First study on the energy consumption of communications networks
The Finnish Transport and Communications Agency Traficom has published a pilot study on the energy consumption of communications networks in Finland. According to the study, the overall energy consumption of communications networks in 2021 was approximately 650 gigawatt hours. Data transfer in the mobile network consumes more energy than transfer in fixed networks. However, most of the energy consumed by telecommunications operators is based on renewable energy sources. The energy consumption of communications networks is estimated to cover around one fourth of the ICT sector’s overall carbon footprint.
There is a clear difference between the energy consumption of fixed and mobile networks. Based on the data collected, the radio networks of mobile networks covered around 60%, fixed access networks around 20% and other network sections in total around 20% of the overall consumption.
Traficom collected data on network energy consumption from the largest telecommunications operators
In spring 2022, Traficom carried out a pilot data collection, gathering data on the energy consumption of networks from the largest telecommunications operators. As regards communications networks, the most energy is consumed by the network sections closest to the end user. These include the access network of fixed networks and the radio network of mobile networks.
Furthermore, telecommunications operators report the network data transfer volumes in gigabytes to Traficom twice a year. Traficom’s review covers all mobile network generations from 2G to 5G and fixed network technologies from copper cable networks to optical fibre networks.
Based on this data, the energy consumption per each gigabyte (GB) transferred is 0.05 kilowatt hours (kWh) in the fixed network and 0.12 kWh in the mobile network when the energy consumption of other network sections is divided equally between both networks. Correspondingly, one kilowatt hour can transfer around 8.5 GB of data in the mobile network and around 20 GB in the fixed network.
Energy efficiency of communications networks important for electricity consumption
The current study on the energy consumption of communications networks and the data collected date back to 2021. Traficom will carry out another data collection on the energy consumption of communications networks in late spring 2023, which will also provide information on how the energy consumption has changed during the year.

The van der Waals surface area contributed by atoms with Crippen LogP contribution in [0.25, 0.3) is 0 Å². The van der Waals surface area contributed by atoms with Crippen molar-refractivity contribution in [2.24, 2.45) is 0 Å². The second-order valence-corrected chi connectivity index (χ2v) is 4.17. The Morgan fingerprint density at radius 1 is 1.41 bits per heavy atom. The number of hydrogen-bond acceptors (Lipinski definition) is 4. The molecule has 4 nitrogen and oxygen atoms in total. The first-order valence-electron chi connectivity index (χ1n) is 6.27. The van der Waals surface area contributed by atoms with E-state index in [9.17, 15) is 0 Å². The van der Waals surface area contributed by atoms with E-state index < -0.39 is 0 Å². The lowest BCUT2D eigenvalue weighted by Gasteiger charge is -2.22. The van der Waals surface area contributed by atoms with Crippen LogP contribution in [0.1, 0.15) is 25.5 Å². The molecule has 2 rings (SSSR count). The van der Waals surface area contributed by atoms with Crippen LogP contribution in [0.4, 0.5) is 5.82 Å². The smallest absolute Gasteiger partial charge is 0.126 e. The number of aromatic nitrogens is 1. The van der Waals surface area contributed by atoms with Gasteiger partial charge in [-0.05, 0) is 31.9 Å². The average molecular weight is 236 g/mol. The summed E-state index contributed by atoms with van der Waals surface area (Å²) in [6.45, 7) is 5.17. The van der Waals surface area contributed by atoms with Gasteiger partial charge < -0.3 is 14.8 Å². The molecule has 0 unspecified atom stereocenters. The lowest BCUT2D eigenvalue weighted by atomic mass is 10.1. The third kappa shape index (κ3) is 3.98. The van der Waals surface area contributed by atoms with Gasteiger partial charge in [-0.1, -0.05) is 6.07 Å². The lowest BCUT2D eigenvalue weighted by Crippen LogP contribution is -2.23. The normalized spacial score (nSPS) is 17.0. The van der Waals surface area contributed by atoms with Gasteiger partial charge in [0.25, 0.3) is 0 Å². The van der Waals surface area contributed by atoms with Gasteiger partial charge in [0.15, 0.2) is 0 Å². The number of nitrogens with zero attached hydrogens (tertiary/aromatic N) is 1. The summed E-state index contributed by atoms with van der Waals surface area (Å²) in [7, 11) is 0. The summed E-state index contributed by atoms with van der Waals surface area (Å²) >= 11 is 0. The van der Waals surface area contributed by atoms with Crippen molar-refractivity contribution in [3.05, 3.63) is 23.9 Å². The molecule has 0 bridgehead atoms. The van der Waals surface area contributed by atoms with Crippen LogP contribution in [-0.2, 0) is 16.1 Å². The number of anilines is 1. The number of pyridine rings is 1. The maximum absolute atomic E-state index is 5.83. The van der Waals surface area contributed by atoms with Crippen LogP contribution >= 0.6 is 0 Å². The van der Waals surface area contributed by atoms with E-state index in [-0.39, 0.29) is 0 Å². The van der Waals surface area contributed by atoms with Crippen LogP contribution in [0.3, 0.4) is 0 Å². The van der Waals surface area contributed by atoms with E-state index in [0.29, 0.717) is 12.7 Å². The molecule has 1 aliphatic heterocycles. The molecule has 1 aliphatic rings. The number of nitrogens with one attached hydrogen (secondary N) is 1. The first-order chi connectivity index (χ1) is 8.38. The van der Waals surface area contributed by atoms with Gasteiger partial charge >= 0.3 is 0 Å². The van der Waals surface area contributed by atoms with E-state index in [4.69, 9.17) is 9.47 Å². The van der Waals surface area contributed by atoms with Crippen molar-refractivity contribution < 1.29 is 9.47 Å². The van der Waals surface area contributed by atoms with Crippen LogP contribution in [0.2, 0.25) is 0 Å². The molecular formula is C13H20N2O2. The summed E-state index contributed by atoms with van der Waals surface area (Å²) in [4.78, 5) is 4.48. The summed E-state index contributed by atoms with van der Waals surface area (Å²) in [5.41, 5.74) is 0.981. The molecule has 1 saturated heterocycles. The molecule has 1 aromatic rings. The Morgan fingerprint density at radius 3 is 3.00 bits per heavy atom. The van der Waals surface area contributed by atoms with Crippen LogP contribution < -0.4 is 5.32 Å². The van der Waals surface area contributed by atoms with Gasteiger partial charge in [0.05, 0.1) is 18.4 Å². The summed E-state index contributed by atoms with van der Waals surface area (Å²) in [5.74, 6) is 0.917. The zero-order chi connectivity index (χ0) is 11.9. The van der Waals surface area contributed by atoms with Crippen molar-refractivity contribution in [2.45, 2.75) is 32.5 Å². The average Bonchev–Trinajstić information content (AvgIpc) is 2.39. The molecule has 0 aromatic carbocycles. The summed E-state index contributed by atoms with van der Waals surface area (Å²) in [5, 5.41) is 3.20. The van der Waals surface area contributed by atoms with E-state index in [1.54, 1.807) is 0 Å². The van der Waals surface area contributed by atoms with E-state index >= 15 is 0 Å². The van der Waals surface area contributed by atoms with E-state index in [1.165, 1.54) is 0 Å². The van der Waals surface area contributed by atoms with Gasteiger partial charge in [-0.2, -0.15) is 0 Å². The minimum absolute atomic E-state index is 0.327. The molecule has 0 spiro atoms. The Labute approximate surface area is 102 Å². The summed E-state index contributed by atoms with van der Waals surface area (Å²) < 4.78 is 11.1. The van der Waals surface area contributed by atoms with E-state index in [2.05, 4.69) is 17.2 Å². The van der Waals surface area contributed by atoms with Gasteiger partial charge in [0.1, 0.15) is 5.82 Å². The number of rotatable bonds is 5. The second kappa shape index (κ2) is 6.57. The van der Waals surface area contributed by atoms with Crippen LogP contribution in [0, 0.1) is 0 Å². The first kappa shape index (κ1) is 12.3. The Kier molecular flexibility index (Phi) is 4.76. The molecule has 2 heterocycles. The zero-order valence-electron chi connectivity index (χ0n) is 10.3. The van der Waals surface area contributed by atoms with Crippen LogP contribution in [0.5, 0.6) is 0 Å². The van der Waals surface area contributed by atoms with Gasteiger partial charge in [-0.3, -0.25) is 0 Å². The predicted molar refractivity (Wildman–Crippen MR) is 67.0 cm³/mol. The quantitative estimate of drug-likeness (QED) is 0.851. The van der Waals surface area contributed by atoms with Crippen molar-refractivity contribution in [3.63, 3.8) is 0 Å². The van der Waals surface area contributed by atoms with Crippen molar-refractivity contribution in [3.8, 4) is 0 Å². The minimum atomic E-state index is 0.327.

Generally speaking, communications networks have become more energy-efficient, i.e. the amount of electricity consumed per transferred byte has decreased. Communications networks and their new generations becoming more energy-efficient is important in reducing growth in electricity consumption.
ICT sector and digitalisation can reduce emissions
Finland is a leading country in the development and use of mobile networks. Finland’s broadband goals are technology-neutral – both wireless and fixed connections are needed and promoted.
The ICT sector has a dual role. The information and communications technology sector produces solutions that promote emission reduction, but attention must also be paid to the sector’s own carbon footprint and other environmental impacts. Lately, these questions have raised increasing international attention.
“The current data collection shows that we need more information on the climate and environmental impacts of the ICT sector. This information is also needed internationally, as the ICT sector’s environmental impacts face increasing scrutiny,” states Chief Specialist Petri Makkonen from the Finnish Transport and Communications Agency Traficom.
The Ministry of Transport and Communications published the Climate and Environmental Strategy for the ICT Sector in Finland in spring 2021. One of the key challenges identified in the strategy was the insufficiency and fragmentation of data related to the sector. The Finnish Transport and Communications Agency Traficom aims to increase the amount of available data on communications networks, and in cooperation with telecommunications operators has created consistent indicators in order to monitor the energy consumption of central communications networks.